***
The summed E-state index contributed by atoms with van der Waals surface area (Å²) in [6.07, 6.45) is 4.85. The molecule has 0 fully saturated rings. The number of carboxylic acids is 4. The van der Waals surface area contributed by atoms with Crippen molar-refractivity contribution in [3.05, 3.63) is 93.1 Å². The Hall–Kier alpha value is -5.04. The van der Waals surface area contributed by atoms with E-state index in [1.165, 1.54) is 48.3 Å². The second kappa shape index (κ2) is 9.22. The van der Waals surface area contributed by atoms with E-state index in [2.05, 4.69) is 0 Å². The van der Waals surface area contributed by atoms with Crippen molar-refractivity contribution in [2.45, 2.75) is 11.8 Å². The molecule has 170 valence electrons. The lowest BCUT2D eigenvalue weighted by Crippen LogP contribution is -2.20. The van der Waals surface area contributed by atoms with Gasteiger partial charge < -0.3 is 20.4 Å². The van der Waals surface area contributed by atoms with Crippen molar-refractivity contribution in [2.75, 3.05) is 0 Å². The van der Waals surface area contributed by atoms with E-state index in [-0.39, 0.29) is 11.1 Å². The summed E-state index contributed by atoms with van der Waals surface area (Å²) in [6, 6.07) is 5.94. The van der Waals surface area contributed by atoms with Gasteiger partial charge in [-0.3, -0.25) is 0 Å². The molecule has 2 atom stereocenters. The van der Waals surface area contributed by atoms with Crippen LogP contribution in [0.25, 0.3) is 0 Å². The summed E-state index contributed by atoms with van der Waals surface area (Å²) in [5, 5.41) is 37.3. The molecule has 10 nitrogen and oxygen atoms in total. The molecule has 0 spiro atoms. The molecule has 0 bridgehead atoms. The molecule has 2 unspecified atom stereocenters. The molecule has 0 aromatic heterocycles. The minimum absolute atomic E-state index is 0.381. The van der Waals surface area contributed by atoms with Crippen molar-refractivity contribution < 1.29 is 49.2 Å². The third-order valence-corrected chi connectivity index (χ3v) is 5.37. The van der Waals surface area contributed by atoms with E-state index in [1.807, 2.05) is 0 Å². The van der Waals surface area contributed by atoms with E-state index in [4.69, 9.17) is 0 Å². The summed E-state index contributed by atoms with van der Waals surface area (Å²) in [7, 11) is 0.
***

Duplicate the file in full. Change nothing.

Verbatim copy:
The summed E-state index contributed by atoms with van der Waals surface area (Å²) in [6.07, 6.45) is 4.85. The molecule has 0 fully saturated rings. The number of carboxylic acids is 4. The van der Waals surface area contributed by atoms with Crippen molar-refractivity contribution in [3.05, 3.63) is 93.1 Å². The Hall–Kier alpha value is -5.04. The van der Waals surface area contributed by atoms with E-state index in [1.165, 1.54) is 48.3 Å². The second kappa shape index (κ2) is 9.22. The van der Waals surface area contributed by atoms with E-state index in [2.05, 4.69) is 0 Å². The van der Waals surface area contributed by atoms with Crippen molar-refractivity contribution in [2.45, 2.75) is 11.8 Å². The molecule has 170 valence electrons. The lowest BCUT2D eigenvalue weighted by Crippen LogP contribution is -2.20. The van der Waals surface area contributed by atoms with Gasteiger partial charge < -0.3 is 20.4 Å². The van der Waals surface area contributed by atoms with Crippen molar-refractivity contribution in [2.75, 3.05) is 0 Å². The van der Waals surface area contributed by atoms with E-state index in [-0.39, 0.29) is 11.1 Å². The summed E-state index contributed by atoms with van der Waals surface area (Å²) in [6, 6.07) is 5.94. The van der Waals surface area contributed by atoms with Gasteiger partial charge in [-0.3, -0.25) is 0 Å². The molecule has 2 atom stereocenters. The van der Waals surface area contributed by atoms with Crippen LogP contribution in [0.25, 0.3) is 0 Å². The summed E-state index contributed by atoms with van der Waals surface area (Å²) in [5, 5.41) is 37.3. The molecule has 10 nitrogen and oxygen atoms in total. The molecule has 0 spiro atoms. The molecule has 0 bridgehead atoms. The molecule has 2 unspecified atom stereocenters. The molecule has 0 aromatic heterocycles. The minimum absolute atomic E-state index is 0.381. The van der Waals surface area contributed by atoms with Crippen molar-refractivity contribution < 1.29 is 49.2 Å². The third-order valence-corrected chi connectivity index (χ3v) is 5.37. The van der Waals surface area contributed by atoms with E-state index in [1.807, 2.05) is 0 Å². The van der Waals surface area contributed by atoms with E-state index in [4.69, 9.17) is 0 Å². The summed E-state index contributed by atoms with van der Waals surface area (Å²) in [7, 11) is 0.